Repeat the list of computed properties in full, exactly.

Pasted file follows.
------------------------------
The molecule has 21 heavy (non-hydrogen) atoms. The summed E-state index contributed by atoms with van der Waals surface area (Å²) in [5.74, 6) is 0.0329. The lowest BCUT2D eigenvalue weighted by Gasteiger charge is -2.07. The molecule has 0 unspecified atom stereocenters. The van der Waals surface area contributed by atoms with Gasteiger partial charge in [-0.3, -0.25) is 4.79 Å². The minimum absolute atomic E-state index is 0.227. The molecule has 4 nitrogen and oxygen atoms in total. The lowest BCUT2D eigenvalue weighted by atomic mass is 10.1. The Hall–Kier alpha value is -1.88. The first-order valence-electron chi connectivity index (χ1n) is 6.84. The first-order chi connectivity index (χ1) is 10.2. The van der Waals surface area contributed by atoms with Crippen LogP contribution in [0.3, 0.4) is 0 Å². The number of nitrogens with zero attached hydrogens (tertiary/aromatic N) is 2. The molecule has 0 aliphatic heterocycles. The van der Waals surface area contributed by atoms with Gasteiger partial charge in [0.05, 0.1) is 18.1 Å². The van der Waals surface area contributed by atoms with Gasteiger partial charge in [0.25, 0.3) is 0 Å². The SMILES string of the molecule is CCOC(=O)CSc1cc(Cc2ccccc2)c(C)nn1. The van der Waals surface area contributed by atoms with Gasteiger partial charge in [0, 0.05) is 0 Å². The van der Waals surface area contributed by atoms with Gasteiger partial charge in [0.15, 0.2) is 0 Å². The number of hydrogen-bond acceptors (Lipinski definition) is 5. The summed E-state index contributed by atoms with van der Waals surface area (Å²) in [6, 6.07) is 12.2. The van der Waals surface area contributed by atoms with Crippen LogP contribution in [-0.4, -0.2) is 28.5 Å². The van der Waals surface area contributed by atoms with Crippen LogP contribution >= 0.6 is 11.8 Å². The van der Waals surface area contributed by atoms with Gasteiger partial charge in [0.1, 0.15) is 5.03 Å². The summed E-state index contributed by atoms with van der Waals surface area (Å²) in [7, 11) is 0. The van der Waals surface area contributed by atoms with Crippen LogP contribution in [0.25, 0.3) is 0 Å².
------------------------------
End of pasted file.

The molecule has 21 heavy (non-hydrogen) atoms. The summed E-state index contributed by atoms with van der Waals surface area (Å²) in [5.74, 6) is 0.0329. The lowest BCUT2D eigenvalue weighted by Gasteiger charge is -2.07. The molecule has 0 unspecified atom stereocenters. The van der Waals surface area contributed by atoms with Gasteiger partial charge in [-0.3, -0.25) is 4.79 Å². The minimum absolute atomic E-state index is 0.227. The molecule has 4 nitrogen and oxygen atoms in total. The lowest BCUT2D eigenvalue weighted by atomic mass is 10.1. The Hall–Kier alpha value is -1.88. The first-order valence-electron chi connectivity index (χ1n) is 6.84. The first-order chi connectivity index (χ1) is 10.2. The van der Waals surface area contributed by atoms with Crippen LogP contribution in [0.3, 0.4) is 0 Å². The number of nitrogens with zero attached hydrogens (tertiary/aromatic N) is 2. The molecule has 0 aliphatic heterocycles. The van der Waals surface area contributed by atoms with Gasteiger partial charge in [0.05, 0.1) is 18.1 Å². The van der Waals surface area contributed by atoms with Gasteiger partial charge in [0.25, 0.3) is 0 Å². The SMILES string of the molecule is CCOC(=O)CSc1cc(Cc2ccccc2)c(C)nn1. The van der Waals surface area contributed by atoms with Gasteiger partial charge in [0, 0.05) is 0 Å². The van der Waals surface area contributed by atoms with Gasteiger partial charge in [0.15, 0.2) is 0 Å². The number of hydrogen-bond acceptors (Lipinski definition) is 5. The summed E-state index contributed by atoms with van der Waals surface area (Å²) in [6, 6.07) is 12.2. The van der Waals surface area contributed by atoms with Crippen LogP contribution in [-0.4, -0.2) is 28.5 Å². The van der Waals surface area contributed by atoms with Crippen LogP contribution >= 0.6 is 11.8 Å². The van der Waals surface area contributed by atoms with Gasteiger partial charge in [0.1, 0.15) is 5.03 Å². The summed E-state index contributed by atoms with van der Waals surface area (Å²) in [7, 11) is 0. The van der Waals surface area contributed by atoms with Crippen LogP contribution in [0.25, 0.3) is 0 Å².